The lamellar pack locking device further comprises a releasable clamping device 58, arranged on the front seat support element 12 and consisting of a clamping bolt 59, a helical compression spring 60 and an actuating lever 61. The clamping bolt 59 penetrates with play the lamellar pack 50 in a direction transversal to the lamellas 52 and is arranged on the front seat support element 12 to be longitudinally axially displaceable in this transversal direction. The clamping bolt 59 drives with its first end 63 the lamellar packe 50 via a nut 65 sitting on a thread 64 and via a driving sleeve 66 provided with a flange 67 for locking the lamellar pack 50 in the clamping direction K. For this purpose the clamping bolt 59 is subject to spring loading action generated by compression spring 60 in the clamping direction K and is displaceable counter to the clamping direction K by means of the actuating lever 61 for releasing the locking.
Furthermore, between the side wall 15, facing away from the end 63, of the front seat support element 12 and the lamellas 52 an abutment sleeve 68 is arranged on the clamping bolt 59, which sleeve 68 comprises an abutment flange 69 on its end on the lamella side. With its opposite end the abutment sleeve 68 bears against the side wall 15. The second end 70 of the clamping bolt 59 is guided out of the front seat support element 12 via a bore 71 in the latter's side wall 15 and ends within a guide tube 72 formed as a rectangular tube, which is arranged on the external side of the side wall 15 coaxially with the clamping bolt 59 (FIG. 4). The extracted end 70 of the clamping bolt 59 is provided with an approximately cuboid actuating head 73, which is formed of an internal hexagon 74 having a circumferential groove 75 and of a cover 76 molded thereon.
The helical compression spring 60, which actuates the clamping bolt 59 in the clamping direction K is placed between the external side of the side wall 15 of the front seat support element 12 and the actuating head 73, a shim 77 being positioned therebetween.
Externally in front of the actuating head 73 of the clamping bolt 59, the actuating lever 61 is supported on the free end of the guide tube 72 to be pivotable about a pivot axle 78 extending at right angles to the clamping direction K. The actuating lever 61 contacts the actuating head 73 via a cam-like swivel bearing element 79. This swivel bearing element 79 comprises stop faces 80, 81 for limiting the pivot angle, which are arranged within the guide tube 72 and which on the sides, facing away from each other, of the swivel bearing element 79, form obtuse-angled wedge surfaces for limiting the pivot angle V of the actuating lever 61. The cam region 82, formed by a plane and convex element, of the swivel bearing element 79 is provided on the side, facing the actuating head 73, of the swivel bearing element 79.
FIG. 3 shows the lamellar pack locking device in its locked condition. Owing to the driving action of the helical compression spring 60, the clamping bolt 59 clamps the lamellar pack 50 in relation to the abutment sleeve 68 via the driving sleeve 66, there being no possibility of any movement of the clamping bolt 59 and thus of the front seat support element 12 connected with the latter relative to the lamellar pack 50 and thus again relative to the bearing element 46 rigidly connected with the latter. Thus the seat 5 is locked in the shown inclined position.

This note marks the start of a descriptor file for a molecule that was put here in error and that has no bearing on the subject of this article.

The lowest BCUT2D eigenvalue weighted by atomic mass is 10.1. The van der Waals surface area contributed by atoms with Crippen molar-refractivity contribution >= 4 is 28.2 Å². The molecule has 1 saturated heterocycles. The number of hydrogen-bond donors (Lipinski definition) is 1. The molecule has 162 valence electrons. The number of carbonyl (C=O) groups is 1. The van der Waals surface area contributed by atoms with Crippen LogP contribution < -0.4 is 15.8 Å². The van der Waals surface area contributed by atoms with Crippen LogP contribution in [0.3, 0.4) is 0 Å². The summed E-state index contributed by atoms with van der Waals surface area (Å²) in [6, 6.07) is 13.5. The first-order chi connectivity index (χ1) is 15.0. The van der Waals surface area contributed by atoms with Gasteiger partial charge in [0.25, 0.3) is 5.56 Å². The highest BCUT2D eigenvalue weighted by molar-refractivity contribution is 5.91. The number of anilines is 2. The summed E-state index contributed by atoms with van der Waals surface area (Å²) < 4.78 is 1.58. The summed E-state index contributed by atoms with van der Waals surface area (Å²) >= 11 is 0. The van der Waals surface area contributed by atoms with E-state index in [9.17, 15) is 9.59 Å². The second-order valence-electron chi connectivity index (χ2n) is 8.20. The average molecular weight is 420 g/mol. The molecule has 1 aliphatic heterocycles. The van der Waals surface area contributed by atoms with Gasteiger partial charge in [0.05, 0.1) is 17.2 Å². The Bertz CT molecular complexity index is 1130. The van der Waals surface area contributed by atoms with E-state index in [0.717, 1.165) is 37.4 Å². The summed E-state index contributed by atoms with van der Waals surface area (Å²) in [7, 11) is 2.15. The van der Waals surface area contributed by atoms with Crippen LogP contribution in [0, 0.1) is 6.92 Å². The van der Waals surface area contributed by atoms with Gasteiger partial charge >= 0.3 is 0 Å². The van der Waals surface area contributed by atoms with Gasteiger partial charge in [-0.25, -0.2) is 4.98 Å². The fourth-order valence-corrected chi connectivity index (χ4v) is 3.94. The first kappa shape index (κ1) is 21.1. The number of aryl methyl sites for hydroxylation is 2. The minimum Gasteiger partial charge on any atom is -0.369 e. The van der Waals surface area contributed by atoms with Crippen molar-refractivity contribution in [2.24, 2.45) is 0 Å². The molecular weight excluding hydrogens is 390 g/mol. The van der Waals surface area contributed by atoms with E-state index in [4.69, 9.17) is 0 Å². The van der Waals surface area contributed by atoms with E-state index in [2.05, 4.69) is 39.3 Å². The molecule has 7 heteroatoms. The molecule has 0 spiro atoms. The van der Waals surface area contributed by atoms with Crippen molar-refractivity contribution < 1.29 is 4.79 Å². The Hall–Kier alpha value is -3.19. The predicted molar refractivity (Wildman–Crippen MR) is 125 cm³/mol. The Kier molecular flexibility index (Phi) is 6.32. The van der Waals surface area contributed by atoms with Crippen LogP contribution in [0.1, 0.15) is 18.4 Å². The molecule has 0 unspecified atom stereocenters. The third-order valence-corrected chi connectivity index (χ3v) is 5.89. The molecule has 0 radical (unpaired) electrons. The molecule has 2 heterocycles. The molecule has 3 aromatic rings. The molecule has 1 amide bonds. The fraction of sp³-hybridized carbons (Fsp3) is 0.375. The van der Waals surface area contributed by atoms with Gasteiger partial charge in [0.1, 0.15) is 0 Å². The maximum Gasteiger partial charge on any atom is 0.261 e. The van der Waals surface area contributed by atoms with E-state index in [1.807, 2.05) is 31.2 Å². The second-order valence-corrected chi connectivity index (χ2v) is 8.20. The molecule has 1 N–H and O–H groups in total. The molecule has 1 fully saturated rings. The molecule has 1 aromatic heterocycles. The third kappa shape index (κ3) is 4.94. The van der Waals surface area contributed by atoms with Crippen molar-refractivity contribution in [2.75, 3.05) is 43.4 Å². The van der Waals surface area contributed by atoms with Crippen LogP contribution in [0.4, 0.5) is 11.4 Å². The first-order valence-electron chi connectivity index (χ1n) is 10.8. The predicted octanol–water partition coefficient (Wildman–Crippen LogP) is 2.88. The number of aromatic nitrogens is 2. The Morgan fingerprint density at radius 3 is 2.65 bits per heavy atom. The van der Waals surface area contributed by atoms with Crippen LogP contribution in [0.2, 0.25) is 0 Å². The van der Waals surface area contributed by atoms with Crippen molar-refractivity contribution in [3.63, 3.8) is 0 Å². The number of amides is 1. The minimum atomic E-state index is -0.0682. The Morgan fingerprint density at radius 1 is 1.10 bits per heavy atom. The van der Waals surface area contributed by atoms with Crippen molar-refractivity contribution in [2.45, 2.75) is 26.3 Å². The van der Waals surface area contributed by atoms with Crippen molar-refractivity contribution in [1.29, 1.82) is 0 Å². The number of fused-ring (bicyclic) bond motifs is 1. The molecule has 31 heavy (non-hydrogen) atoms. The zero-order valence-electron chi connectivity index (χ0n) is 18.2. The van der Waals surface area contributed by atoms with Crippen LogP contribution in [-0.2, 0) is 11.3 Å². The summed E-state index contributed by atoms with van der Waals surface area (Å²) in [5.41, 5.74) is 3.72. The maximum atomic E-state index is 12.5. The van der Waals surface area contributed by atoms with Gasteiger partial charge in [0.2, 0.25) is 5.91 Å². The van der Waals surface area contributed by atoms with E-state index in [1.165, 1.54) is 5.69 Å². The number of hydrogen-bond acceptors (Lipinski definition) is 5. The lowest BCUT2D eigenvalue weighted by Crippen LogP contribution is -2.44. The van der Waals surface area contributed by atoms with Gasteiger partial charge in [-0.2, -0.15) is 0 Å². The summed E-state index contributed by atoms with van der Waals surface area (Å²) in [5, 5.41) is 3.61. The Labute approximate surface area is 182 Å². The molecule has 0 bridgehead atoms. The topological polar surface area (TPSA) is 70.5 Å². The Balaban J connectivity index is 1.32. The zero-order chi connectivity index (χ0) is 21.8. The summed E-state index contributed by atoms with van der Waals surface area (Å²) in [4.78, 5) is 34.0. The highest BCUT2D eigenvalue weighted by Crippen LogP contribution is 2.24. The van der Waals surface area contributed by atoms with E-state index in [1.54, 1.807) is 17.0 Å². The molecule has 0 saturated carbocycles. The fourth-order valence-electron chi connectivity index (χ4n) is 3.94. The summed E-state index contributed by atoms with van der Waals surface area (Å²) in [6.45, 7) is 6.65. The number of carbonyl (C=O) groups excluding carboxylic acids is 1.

For the purpose of releasing the locking, the actuating lever 61 is pivoted counterclockwise as referred to FIG. 3, which causes the clamping bolt 59 to be displaced counter to the clamping direction K and the driving actuation by the helical compression spring 60 by means of the eccentric, convex cam region 82 of the swivel bearing element 79. This causes the clamping grip around the lamellar pack 50 to be released, as a result of which the clamping bolt 59 and thus the entire seat support 4 together with the backrest support 6 can be moved in relation to the lamellar pack 50 and to the bearing element 46 within the bounds defined by the oblong holes 62, which leads to the inclination of the seat 5 and the backrest 7 to be adjusted in common by the same angular amount. By restoring the actuating lever 61 to the position shown in FIG. 3 the lamellar pack locking device is transformed into its locked condition.
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|US8167375||Jun 19, 2009||May 1, 2012||Lord Corporation||Furniture seatback tilt recline angle limiter and method|
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|US20050179295 *||Oct 22, 2003||Aug 18, 2005||David Catanzarite||Furniture seatback tilt recline angle limiter and method|
|WO2003032779A1 *||Oct 14, 2002||Apr 24, 2003||Rolf Voelkle||Seating furniture, in particular rotary chair|
|U.S. Classification||297/301.4, 297/463.1|
|International Classification||A47C1/032, A47C1/022, A47C9/02|
|Cooperative Classification||A47C1/03255, A47C1/03283, A47C1/03266|
|European Classification||A47C1/032C2, A47C1/032C8, A47C1/032B|
|Apr 25, 1994||AS||Assignment|
Owner name: DAUPHIN ENTWICKLUNGS- U. BETEILIGUNGS-GMBH, GERMAN
Free format text: ASSIGNMENT OF ASSIGNORS INTEREST;ASSIGNOR:DAUPHIN, FRIEDRICH WILHELM;REEL/FRAME:006952/0929
Effective date: 19940225
|Feb 17, 1999||FPAY||Fee payment|
Year of fee payment: 4
|Mar 26, 2003||REMI||Maintenance fee reminder mailed|
|Sep 5, 2003||LAPS||Lapse for failure to pay maintenance fees|
|Nov 4, 2003||FP||Expired due to failure to pay maintenance fee|
Effective date: 20030905